Discretionary Living Trusts A legacy for generations

Written by Trust Specialist, Mervin Messias, it is the culmination of knowledge and expertise that has been acquired over many years’ study and practice of Trust law.

The author recommends the use of Trusts as part of estate planning because they provide solutions to many potentially complicated problems related to asset protection, succession planning, and disability protection. Many little-known benefits of Trusts are revealed to help protect your hard-earned wealth for generations to come. A Trust circumvents the whole process of winding up an estate, together with its potential delays, hassles and frustration.

In fact, a Trust deserves pride of place in any estate plan. It means business as usual, even after death, with no executor, executor’s fees or estate duty.

Read all about it!

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    Beware Of Curatorship


    Beware Of Curatorship

    Beware Of Curatorship

    What exactly is curatorship? When you (as an adult) don’t have sufficient mental capacity to manage your own affairs, your family can apply to the High Court to be appointed as curator. Once your mental capacity becomes diminished or impaired, you can’t say who should manage your affairs. Find out more below.

    What exactly does curatorship involve?

    If you are incapable of managing your own affairs, you may be placed under curatorship. Usually your family member, friend or caregiver brings a request for the application of curatorship.

    In accordance with Rule 57 of the Uniform Rules of Court, the High Court is requested to make an order that declares you to be of unsound mind and incapable of managing your own affairs.

    It is important to know that the application has to be accompanied by a detailed affidavit that sets out the details of your mental impairment and financial circumstances. Moreover, the affidavit needs to be supported by two medical reports, one by a general practitioner and one by a psychiatrist.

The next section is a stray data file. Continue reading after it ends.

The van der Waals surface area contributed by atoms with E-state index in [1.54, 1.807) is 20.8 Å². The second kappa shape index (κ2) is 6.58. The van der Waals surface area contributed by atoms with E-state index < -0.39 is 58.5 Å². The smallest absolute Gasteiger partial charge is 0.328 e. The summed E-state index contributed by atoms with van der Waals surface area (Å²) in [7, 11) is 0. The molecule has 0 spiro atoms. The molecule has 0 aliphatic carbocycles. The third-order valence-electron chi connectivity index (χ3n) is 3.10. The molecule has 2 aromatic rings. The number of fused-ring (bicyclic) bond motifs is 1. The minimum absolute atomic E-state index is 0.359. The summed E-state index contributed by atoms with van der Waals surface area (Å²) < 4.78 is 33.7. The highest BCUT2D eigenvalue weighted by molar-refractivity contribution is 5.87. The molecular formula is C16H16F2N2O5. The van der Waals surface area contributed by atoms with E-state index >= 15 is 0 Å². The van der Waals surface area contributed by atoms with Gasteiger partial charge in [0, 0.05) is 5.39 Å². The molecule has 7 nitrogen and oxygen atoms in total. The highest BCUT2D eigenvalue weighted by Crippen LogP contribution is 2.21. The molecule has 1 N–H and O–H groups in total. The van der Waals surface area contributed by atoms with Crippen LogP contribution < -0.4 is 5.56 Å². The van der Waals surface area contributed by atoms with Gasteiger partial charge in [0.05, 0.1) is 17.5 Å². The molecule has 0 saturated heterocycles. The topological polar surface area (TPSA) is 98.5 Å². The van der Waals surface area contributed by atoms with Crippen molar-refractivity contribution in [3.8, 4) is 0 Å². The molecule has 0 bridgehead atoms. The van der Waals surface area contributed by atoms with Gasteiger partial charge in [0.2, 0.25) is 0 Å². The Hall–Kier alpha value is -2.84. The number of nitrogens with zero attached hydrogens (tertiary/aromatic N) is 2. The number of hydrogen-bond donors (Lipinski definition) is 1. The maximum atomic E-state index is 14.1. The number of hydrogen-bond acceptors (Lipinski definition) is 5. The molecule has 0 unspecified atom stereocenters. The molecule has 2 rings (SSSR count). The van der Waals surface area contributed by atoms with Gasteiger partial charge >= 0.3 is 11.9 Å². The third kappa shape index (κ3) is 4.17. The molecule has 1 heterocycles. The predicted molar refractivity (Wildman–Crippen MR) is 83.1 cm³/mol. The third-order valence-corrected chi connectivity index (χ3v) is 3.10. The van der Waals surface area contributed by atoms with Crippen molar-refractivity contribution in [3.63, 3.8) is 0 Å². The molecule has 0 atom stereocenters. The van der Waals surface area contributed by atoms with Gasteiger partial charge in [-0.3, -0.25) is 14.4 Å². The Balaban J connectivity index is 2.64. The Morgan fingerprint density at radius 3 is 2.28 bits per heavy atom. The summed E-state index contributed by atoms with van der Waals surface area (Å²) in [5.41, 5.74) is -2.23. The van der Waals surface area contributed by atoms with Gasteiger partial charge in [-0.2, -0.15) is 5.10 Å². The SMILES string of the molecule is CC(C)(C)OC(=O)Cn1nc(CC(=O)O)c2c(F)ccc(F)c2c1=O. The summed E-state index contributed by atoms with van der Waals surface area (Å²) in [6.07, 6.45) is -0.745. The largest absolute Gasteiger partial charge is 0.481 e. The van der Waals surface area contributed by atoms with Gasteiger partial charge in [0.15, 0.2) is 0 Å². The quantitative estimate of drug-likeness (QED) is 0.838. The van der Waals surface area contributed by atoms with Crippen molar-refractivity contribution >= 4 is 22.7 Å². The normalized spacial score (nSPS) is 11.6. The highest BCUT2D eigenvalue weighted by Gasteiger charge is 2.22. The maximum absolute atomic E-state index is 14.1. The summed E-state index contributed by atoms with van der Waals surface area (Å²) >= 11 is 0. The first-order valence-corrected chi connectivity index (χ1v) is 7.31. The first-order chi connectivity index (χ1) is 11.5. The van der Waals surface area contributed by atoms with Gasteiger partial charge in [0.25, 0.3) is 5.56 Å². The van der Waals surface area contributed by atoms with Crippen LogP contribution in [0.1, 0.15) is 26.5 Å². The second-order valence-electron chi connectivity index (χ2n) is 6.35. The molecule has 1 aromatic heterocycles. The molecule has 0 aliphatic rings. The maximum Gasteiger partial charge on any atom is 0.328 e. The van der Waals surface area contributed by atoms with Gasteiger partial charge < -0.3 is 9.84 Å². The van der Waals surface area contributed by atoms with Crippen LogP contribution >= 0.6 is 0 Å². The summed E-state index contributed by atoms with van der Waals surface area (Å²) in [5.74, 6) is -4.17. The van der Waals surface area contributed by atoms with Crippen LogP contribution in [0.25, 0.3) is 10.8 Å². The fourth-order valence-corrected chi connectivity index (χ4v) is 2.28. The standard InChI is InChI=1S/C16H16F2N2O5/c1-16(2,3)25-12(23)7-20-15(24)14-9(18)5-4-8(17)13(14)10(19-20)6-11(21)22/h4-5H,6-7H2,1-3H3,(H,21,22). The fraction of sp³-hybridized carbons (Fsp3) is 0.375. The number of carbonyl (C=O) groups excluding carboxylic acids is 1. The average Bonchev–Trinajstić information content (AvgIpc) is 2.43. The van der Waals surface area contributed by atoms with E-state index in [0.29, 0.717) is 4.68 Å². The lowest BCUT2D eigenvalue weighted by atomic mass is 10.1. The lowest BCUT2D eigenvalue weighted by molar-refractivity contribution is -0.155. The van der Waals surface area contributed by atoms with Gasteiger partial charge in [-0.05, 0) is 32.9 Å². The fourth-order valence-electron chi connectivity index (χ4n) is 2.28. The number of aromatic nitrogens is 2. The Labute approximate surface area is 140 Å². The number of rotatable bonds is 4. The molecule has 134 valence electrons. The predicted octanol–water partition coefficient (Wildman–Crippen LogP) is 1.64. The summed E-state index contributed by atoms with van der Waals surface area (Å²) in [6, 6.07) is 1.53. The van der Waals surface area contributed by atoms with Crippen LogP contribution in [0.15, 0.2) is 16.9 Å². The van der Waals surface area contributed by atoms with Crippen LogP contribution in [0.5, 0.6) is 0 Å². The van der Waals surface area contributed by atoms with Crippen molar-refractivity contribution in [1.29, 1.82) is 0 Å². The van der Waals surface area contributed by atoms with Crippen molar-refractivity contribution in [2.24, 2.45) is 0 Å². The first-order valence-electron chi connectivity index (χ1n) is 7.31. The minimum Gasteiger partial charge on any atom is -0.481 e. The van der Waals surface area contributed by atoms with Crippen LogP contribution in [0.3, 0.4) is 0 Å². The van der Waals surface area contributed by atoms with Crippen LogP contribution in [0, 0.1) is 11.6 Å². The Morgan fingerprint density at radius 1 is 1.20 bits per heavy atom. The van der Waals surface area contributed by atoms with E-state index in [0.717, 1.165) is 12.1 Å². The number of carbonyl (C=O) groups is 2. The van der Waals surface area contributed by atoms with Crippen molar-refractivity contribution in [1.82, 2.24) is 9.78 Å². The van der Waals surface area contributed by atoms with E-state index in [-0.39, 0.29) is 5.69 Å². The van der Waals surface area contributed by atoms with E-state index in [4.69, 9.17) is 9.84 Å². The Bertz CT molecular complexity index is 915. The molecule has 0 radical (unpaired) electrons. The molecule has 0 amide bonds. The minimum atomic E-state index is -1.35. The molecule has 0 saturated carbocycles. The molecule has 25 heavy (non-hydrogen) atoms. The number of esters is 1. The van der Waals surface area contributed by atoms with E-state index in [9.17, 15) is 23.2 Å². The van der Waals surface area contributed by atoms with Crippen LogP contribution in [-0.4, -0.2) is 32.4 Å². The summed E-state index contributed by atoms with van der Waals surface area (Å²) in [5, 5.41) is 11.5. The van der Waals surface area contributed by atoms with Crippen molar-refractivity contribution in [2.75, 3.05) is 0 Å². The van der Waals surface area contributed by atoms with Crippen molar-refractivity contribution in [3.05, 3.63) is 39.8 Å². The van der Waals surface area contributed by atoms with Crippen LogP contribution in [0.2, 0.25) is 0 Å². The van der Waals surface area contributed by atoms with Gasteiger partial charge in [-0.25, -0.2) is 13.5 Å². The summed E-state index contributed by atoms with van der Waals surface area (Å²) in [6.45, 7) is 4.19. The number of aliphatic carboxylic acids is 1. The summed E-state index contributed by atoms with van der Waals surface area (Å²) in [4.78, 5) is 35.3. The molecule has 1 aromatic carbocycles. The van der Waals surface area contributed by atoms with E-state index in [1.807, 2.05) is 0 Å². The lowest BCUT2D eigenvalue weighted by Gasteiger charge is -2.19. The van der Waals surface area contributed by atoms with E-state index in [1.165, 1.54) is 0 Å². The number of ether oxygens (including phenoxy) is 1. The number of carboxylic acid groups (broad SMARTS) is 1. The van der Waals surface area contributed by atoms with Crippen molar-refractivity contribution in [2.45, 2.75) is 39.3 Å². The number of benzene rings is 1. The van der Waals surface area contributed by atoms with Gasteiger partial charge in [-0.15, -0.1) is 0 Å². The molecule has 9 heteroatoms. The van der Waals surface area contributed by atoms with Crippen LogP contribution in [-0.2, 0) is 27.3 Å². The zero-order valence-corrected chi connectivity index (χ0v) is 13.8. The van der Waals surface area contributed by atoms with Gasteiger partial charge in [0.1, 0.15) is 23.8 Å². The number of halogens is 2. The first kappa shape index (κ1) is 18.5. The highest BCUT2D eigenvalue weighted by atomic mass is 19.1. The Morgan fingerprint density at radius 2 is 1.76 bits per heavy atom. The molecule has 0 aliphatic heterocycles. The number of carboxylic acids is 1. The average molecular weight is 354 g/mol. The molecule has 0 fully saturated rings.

A curator ad litem (a curator for litigation) will be appointed by the Court temporarily to confirm that you are unable to manage your own affairs, and that appointing a curator would be in your best interest. This curator is usually an advocate or an attorney. After the Court is satisfied, the Court will then appoint a curator bonis (a curator of goods) to manage your affairs permanently. It’s important to remember that before the curator can start, the Master of the High Court needs to issue letters of curatorship. These give the curator the necessary powers and authority to manage your affairs.

    What else should you know about curators?

    The curator needs to have your best interests at heart. What happens if he does not have your best interests at heart? The curator should also not abuse his position. What happens if he abuses his position? He has the power to manage your affairs, and what can you do if he takes all your money? Then, you may very well be left with nothing; you will have no money at all.

    Take note of the following:

    Consider setting up a trust.

    A trust does provide protection against problems if you become mentally incompetent. Before you lose your mental capacity, you can create a trust where your investments are placed. Did you know that when you put your assets into a trust, your assets are protected? Consider setting up a trust to protect your assets.

    I am happy to meet with you and answer any questions you may have regarding trusts. I will create a trust that is tailored to your unique needs and circumstances. I am happy to have a consultation with you and assist you when it comes to creating your tailor-made trust.

    JD (Juris Doctor) / BA, LLB (Wits) / TEP (Trust & Estate Practitioner)

    Make an appointment with my Executive Assistant, Jutleth Mkhonza.
    Email  or Call +27 (0) 11 783 0108.